But Fetterman’s official power was limited, and early on in his tenure as mayor, he delegated most of his control to DeBartolo.
Chardae Jones, who succeeded Fetterman as mayor in 2019, said that responsibility for oversight of the police didn’t come with a lot of formal powers. While the mayor is charged with overseeing discipline in the department, for example, she said the borough council was able to thwart her efforts to fire an officer who was having discipline issues.
And while council also has control over the budget, during the first seven years of Fetterman’s tenure, spending on police increased from about 18% of the borough’s budget to nearly one-quarter of its spending.
But police spending later dropped back down to 17% of the borough’s yearly expenses. And Braddock can’t always hire as many as officers it has money budgeted for.
The community’s part-time police force has fallen from around 14 officers early in Fetterman’s tenure to half that amount now. The wages for officers in Braddock are very low compared to most departments, said George Dougherty, a University of Pittsburgh professor who has overseen Braddock’s finances for the state since 2016.
“They kind of become a training department for other municipalities that can pay more,” he said. “If you can get a job in a better paying department, you go.”
That decrease in police funding corresponds with the borough’s increased crime rate. And that may not be a coincidence.
John Pfaff, a law professor who studies crime at Fordham University, said many experts believe that increasing the number of police officers is one of the most effective tools to reduce crime. Some studies have shown $1.60 in benefits to crime reduction for every additional dollar spent on policing, he said.
But according to Harris, the law professor at Pitt, at least several factors play an important role. Some places saw steep reductions in crime in the 1990s even though they didn’t invest in additional policing, he said. And Harris said that the person leading that force may also make a difference: The increase in crimes like burglary and assault reported in the FBI data also coincides with Chief DeBartolo’s retirement.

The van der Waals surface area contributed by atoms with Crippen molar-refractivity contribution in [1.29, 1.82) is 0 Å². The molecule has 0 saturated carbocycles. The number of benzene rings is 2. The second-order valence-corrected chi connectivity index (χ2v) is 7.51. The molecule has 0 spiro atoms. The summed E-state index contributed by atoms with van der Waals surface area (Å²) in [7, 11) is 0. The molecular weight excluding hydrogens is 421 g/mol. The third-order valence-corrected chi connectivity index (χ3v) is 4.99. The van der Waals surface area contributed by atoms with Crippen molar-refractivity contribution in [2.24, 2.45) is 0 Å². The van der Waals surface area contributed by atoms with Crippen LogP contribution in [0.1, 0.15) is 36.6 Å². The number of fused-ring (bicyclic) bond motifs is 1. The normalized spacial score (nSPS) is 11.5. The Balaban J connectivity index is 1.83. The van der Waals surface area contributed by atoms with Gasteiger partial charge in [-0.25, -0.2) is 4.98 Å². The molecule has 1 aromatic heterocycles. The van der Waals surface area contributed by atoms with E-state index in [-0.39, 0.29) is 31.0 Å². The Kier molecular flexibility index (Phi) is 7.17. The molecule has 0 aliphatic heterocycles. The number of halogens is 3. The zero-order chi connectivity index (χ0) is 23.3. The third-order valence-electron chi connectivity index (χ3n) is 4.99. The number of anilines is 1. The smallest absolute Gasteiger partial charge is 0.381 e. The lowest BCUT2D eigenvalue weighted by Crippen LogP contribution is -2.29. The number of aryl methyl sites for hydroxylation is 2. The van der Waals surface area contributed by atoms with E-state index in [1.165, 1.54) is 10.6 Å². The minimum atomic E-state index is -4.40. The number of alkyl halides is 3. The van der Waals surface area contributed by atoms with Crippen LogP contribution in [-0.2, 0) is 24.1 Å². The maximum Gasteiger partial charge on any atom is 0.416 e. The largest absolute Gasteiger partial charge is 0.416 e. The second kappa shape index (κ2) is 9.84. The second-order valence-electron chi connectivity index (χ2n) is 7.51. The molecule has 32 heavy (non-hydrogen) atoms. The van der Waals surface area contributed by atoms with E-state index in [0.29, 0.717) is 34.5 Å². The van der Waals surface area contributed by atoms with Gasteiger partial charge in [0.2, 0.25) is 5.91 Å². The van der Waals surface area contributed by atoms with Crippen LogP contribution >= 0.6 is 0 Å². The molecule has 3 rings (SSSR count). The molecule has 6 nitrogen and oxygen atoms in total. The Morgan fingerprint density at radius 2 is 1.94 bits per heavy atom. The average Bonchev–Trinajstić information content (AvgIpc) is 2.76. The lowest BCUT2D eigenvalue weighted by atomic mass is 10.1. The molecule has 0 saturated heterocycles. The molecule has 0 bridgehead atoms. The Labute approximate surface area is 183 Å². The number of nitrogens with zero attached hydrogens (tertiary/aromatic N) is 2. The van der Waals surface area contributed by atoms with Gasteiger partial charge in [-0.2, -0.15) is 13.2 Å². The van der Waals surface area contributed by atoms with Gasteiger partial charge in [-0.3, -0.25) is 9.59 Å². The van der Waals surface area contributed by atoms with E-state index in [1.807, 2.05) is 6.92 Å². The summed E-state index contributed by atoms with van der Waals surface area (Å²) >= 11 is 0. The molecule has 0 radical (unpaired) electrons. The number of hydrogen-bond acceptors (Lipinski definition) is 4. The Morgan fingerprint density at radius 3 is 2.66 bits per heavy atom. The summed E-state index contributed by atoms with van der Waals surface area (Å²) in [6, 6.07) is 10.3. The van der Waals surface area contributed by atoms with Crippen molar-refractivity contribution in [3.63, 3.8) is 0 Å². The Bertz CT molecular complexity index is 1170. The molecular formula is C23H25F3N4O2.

Throughout his tenure, Fetterman closely aligned his work to reduce crime with a need he cited at the first crime scene he visited as mayor: to provide young people with alternatives to violence. He spent much of his time working to help youth through his nonprofit Braddock Redux. Fetterman started the Braddock Youth Project, which provided jobs for young people, and helped secure funds to renovate a local church into a community center.
Robert Grey spent his adolescence in Braddock and credits Fetterman’s youth programs with helping him set his life trajectory. “I've definitely benefited a lot over the years from John's generosity and and his commitment to Braddock,” he said.
Grey was raised by a single mom, and says he and several siblings were offered their first jobs at the Braddock Youth Project. Grey later parlayed his gardening experiences into a full-time position with Grow Pittsburgh, a nonprofit urban agriculture program invited to Braddock by Fetterman.
Dominique Davis-Sanders, the chair of Braddock’s borough council, said he was inspired to get into politics when Fetterman came to the Braddock Youth Project to speak about the importance of keeping Braddock beautiful.
“Other politicians mostly wanted to dress the part and not do the work,” he said. But with Fetterman, “It was the opposite.”
Pfaff, the Fordham University criminology expert, said that social programs have often been shown to have a bigger effect reducing crime than even the most effective policing strategies. Some programs have been shown to produce $6 in crime reduction benefits for every $1 spent on preventative measures.